Chris - What was the volume of data like was there a lot to work with when you're making these sorts of inferences based on work that other people have done on other animals and other environments which you can then apply to the armadillo? Was the data of a good enough quality and was there enough of it?

Anderson - Yeah, we spent a quite good time to gather as much as data as we could. Part of the idea of this project was also to revisit some of the areas we knew the species were also found, but has been long time now recorded. So we contacted several researchers that work in the same area the species were also found, and start to ask if they were able to find these species, because in areas where the species are there, actually it's not very hard to find it. Because of that we are able to find more than 20 new populations of these species, which was a very important increase from the previous data that report only 11 remaining populations. So we now know that there is about 30 populations of these species across its distribution range. And with this more refining data, we then were able to run all of these new analysis with more confidence.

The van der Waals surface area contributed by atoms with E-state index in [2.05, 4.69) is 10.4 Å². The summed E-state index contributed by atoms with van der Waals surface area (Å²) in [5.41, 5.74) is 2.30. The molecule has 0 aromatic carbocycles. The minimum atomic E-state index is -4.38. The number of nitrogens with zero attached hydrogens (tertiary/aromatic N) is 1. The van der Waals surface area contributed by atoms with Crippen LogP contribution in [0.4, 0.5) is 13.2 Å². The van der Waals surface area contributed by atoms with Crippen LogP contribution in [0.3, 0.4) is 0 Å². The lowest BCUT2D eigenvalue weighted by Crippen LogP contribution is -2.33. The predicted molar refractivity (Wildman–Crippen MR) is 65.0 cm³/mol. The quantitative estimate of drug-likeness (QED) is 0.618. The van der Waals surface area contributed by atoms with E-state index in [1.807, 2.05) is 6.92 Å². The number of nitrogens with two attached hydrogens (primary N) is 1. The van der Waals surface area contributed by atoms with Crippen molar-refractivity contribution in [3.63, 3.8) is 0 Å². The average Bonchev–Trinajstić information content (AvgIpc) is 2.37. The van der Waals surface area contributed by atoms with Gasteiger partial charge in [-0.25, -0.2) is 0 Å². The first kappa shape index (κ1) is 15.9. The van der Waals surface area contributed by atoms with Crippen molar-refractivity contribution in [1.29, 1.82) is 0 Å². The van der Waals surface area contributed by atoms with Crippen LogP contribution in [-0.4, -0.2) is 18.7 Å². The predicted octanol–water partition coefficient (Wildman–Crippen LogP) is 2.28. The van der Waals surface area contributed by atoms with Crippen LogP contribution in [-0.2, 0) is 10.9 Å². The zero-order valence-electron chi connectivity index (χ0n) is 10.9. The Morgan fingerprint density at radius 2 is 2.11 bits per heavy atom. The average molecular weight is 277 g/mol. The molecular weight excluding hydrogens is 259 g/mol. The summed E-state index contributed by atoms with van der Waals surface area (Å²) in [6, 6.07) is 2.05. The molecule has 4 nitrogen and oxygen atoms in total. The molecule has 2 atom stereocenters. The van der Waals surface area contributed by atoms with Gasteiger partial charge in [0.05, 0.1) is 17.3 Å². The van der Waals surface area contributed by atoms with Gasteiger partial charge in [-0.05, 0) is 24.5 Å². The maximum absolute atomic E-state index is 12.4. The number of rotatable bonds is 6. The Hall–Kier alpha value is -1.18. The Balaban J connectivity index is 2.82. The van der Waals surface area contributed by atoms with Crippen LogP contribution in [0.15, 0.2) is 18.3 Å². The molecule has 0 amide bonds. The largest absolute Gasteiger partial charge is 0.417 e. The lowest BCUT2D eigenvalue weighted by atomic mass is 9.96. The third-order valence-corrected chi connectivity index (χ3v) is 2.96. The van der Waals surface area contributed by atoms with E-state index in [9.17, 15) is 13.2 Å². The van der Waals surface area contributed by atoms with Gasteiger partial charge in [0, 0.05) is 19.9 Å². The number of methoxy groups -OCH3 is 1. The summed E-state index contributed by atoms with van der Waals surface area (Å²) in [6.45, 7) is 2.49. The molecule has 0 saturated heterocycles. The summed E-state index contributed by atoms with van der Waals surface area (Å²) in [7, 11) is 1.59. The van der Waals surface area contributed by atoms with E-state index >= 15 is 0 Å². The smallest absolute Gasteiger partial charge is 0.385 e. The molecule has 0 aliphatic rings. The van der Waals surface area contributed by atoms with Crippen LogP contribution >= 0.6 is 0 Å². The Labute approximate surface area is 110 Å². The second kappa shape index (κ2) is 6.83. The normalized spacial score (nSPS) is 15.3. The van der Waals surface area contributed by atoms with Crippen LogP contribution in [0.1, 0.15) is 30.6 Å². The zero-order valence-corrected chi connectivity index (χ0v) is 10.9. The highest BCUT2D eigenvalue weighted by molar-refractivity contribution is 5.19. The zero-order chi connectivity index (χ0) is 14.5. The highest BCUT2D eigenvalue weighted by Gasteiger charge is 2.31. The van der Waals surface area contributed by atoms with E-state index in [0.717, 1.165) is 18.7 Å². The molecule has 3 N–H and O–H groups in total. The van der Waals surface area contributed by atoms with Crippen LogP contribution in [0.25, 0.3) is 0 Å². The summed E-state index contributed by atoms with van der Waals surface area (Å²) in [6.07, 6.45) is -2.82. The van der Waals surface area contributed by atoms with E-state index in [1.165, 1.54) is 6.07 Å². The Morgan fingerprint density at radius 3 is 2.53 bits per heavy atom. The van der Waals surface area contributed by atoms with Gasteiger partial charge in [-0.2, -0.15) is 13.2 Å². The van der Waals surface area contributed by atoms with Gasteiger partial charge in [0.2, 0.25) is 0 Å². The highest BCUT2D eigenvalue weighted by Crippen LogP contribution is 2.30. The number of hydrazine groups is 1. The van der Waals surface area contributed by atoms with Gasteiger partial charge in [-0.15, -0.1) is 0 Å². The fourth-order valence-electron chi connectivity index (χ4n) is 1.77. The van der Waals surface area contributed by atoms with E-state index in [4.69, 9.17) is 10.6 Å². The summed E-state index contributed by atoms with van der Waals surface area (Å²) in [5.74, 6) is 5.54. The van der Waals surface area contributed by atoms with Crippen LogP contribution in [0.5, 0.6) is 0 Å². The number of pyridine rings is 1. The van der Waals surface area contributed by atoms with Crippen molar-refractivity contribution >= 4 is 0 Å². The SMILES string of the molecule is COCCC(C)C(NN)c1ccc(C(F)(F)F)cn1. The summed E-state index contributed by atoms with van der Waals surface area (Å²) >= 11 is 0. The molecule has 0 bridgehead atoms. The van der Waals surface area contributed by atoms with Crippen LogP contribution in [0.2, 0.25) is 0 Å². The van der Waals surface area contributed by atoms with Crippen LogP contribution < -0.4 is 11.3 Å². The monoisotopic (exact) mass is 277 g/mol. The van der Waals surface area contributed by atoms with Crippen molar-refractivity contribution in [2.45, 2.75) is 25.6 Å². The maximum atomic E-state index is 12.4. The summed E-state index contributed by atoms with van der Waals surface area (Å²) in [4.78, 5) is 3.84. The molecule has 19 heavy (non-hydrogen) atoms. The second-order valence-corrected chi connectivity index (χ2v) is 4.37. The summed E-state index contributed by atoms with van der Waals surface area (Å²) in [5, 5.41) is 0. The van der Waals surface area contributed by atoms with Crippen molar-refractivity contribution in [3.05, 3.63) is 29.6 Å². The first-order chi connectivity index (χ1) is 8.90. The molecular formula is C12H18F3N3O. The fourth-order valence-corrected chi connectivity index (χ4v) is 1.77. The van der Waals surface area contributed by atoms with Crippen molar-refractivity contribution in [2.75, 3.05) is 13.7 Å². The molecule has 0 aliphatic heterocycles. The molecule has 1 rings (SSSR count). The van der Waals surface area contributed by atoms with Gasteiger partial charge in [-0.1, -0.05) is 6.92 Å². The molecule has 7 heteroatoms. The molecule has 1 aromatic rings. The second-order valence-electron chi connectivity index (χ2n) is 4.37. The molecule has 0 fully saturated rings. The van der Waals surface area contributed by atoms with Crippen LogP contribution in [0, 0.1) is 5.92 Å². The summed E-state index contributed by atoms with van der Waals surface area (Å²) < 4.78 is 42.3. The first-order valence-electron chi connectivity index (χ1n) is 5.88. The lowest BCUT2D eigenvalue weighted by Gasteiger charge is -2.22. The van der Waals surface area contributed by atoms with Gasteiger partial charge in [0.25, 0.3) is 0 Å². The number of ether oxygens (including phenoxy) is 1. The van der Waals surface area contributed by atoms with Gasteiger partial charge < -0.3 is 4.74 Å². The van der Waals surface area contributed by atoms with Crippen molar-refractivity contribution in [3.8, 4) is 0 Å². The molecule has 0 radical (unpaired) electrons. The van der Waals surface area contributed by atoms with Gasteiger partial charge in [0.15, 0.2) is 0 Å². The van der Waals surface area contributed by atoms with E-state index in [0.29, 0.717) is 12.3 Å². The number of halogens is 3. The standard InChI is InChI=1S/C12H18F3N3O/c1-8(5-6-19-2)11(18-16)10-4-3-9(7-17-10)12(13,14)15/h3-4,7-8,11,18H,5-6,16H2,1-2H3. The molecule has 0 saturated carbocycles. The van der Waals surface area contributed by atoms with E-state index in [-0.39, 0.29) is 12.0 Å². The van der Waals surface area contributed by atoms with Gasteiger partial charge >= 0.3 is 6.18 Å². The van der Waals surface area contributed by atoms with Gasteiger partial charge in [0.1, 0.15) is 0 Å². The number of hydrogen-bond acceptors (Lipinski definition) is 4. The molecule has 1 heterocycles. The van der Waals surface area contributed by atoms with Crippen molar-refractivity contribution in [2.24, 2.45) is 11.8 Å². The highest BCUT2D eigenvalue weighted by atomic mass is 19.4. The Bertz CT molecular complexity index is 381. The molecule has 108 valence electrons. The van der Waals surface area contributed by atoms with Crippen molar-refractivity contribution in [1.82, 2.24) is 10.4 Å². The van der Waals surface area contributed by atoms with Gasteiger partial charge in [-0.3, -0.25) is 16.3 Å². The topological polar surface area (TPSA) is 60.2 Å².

Chris - And I suppose this is really valuable because it now can be used to highlight to policy makers, politicians, and conservationists. These are the areas where we really need to preserve this environment because it's not just this animal, this environment supports that animal, but it will also support all these other animals that we know also go along with that environment. So it kind of, it gives you a much stronger argument, doesn't it, when you're trying to convince people to alter policy?

Anderson - Definitely. And we use actually this argument in your own article because we show that those areas, the species are still present, are also populated by other endangered species like the jaguar, the giant anteater, giant armadillo, cougar. So we show that those areas has something common that are valuable for several species. So if you can protect these species, we will definitely positively affect many other species of mammals, reptiles, frogs. So that's why I believe these species can be a very good ambassador of these open areas, the savannah area we have in Brazil, because it really tells a very clear story of if you do not preserve, the species go extinct very easily.